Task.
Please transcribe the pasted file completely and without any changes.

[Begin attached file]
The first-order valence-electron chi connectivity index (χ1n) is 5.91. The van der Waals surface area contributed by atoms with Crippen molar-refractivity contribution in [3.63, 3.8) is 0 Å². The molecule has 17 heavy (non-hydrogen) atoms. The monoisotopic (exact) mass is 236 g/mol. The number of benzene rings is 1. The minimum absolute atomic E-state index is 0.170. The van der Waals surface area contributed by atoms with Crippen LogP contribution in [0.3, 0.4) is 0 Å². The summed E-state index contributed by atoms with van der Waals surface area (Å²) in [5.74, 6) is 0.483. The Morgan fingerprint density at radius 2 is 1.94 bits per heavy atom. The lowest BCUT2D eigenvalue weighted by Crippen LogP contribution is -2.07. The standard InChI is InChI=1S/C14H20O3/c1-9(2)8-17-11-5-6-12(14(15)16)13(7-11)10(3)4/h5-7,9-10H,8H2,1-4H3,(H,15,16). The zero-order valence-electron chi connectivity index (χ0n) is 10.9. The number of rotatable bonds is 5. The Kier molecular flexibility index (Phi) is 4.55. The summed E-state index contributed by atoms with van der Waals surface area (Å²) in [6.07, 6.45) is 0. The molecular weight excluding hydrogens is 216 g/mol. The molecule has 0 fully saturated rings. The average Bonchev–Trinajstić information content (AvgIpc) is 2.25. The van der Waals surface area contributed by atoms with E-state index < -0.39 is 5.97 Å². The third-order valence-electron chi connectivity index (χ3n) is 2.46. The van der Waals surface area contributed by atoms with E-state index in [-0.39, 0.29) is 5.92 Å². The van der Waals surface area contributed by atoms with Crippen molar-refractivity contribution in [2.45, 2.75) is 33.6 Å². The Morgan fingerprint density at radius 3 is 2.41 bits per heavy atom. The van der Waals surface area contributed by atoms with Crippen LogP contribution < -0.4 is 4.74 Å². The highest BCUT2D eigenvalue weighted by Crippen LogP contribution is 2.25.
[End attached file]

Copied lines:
The first-order valence-electron chi connectivity index (χ1n) is 5.91. The van der Waals surface area contributed by atoms with Crippen molar-refractivity contribution in [3.63, 3.8) is 0 Å². The molecule has 17 heavy (non-hydrogen) atoms. The monoisotopic (exact) mass is 236 g/mol. The number of benzene rings is 1. The minimum absolute atomic E-state index is 0.170. The van der Waals surface area contributed by atoms with Crippen LogP contribution in [0.3, 0.4) is 0 Å². The summed E-state index contributed by atoms with van der Waals surface area (Å²) in [5.74, 6) is 0.483. The Morgan fingerprint density at radius 2 is 1.94 bits per heavy atom. The lowest BCUT2D eigenvalue weighted by Crippen LogP contribution is -2.07. The standard InChI is InChI=1S/C14H20O3/c1-9(2)8-17-11-5-6-12(14(15)16)13(7-11)10(3)4/h5-7,9-10H,8H2,1-4H3,(H,15,16). The zero-order valence-electron chi connectivity index (χ0n) is 10.9. The number of rotatable bonds is 5. The Kier molecular flexibility index (Phi) is 4.55. The summed E-state index contributed by atoms with van der Waals surface area (Å²) in [6.07, 6.45) is 0. The molecular weight excluding hydrogens is 216 g/mol. The molecule has 0 fully saturated rings. The average Bonchev–Trinajstić information content (AvgIpc) is 2.25. The van der Waals surface area contributed by atoms with E-state index < -0.39 is 5.97 Å². The third-order valence-electron chi connectivity index (χ3n) is 2.46. The van der Waals surface area contributed by atoms with E-state index in [-0.39, 0.29) is 5.92 Å². The van der Waals surface area contributed by atoms with Crippen molar-refractivity contribution in [2.45, 2.75) is 33.6 Å². The Morgan fingerprint density at radius 3 is 2.41 bits per heavy atom. The van der Waals surface area contributed by atoms with Crippen LogP contribution < -0.4 is 4.74 Å². The highest BCUT2D eigenvalue weighted by Crippen LogP contribution is 2.25.